Big bang/a critique of Big-Bang Nucleosynthesis Revisited.
(Review Paper) Cited in Big bang/a critique of Big-Bang Nucleosynthesis Revisited.
Dueterium found in the universe matches that which was predicted to exist due to the big bang[edit | edit source]
First, Deuterium abundance does not have a current known cosmological explanation and is therefore associated with the big bang as this is the only force capable of creating an abundance. The same is true for other rare elements. Second, the discovery of blue dwarf galaxies that have an abundance of light elements such as helium and a scarcity of heavy elements such as oxygen and neon show that these are young systems, which is significant due to their positioning .
Methods[edit | edit source]
The author theorized that the amount of deuterium found in the universe in present day could only be explained by the occurrence of a large cosmological event, namely the big bang. The author then measured the amount of deuterium in the universe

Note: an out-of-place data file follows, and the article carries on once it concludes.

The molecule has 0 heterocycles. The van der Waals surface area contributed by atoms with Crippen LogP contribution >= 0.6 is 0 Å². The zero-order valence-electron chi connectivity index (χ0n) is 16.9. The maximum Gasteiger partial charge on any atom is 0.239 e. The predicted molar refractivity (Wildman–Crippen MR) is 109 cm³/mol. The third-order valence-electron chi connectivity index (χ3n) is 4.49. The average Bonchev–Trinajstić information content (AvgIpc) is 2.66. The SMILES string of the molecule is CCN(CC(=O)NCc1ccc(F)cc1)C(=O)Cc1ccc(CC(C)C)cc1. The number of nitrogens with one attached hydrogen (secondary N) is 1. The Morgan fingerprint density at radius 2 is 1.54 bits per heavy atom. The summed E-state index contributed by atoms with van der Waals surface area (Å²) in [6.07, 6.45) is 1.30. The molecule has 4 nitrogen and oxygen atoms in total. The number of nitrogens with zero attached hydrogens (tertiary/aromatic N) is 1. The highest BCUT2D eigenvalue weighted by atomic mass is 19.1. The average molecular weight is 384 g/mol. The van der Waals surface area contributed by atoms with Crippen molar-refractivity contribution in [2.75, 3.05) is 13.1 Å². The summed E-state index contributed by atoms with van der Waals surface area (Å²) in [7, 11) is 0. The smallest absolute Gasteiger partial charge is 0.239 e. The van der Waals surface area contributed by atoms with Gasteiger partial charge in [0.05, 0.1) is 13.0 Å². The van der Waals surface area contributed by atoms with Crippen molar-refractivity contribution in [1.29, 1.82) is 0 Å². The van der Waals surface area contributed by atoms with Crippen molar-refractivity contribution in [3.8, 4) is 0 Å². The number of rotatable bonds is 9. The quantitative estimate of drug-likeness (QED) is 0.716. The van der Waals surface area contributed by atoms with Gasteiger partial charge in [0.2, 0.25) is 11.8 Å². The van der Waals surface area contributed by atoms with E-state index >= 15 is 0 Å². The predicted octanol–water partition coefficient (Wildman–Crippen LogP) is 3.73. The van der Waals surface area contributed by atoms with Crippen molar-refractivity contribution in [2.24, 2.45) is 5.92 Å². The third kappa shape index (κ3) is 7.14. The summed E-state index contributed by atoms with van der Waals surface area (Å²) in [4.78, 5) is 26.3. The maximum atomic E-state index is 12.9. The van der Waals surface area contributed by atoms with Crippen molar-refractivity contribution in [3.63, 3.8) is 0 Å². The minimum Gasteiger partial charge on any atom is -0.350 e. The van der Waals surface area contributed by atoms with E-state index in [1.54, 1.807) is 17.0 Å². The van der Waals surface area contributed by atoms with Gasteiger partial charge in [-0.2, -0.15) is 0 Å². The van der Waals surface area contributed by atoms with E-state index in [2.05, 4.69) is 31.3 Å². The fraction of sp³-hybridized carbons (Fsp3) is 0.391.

Results[edit | edit source]
The amount of deuterium found in the universe was found to be too large to be explained by any known cosmological events combined. It is then deduced that even the most simple big bang models could account for this abundance.
References[edit | edit source]
- Wagoner, V., R. (1973) Big-Bang Nucleosynthesis Revisited. The Astrophysical Journal, 179, 343-360. Retrieved from: http://articles.adsabs.harvard.edu//full/1973ApJ...179..343W/0000343.000.html.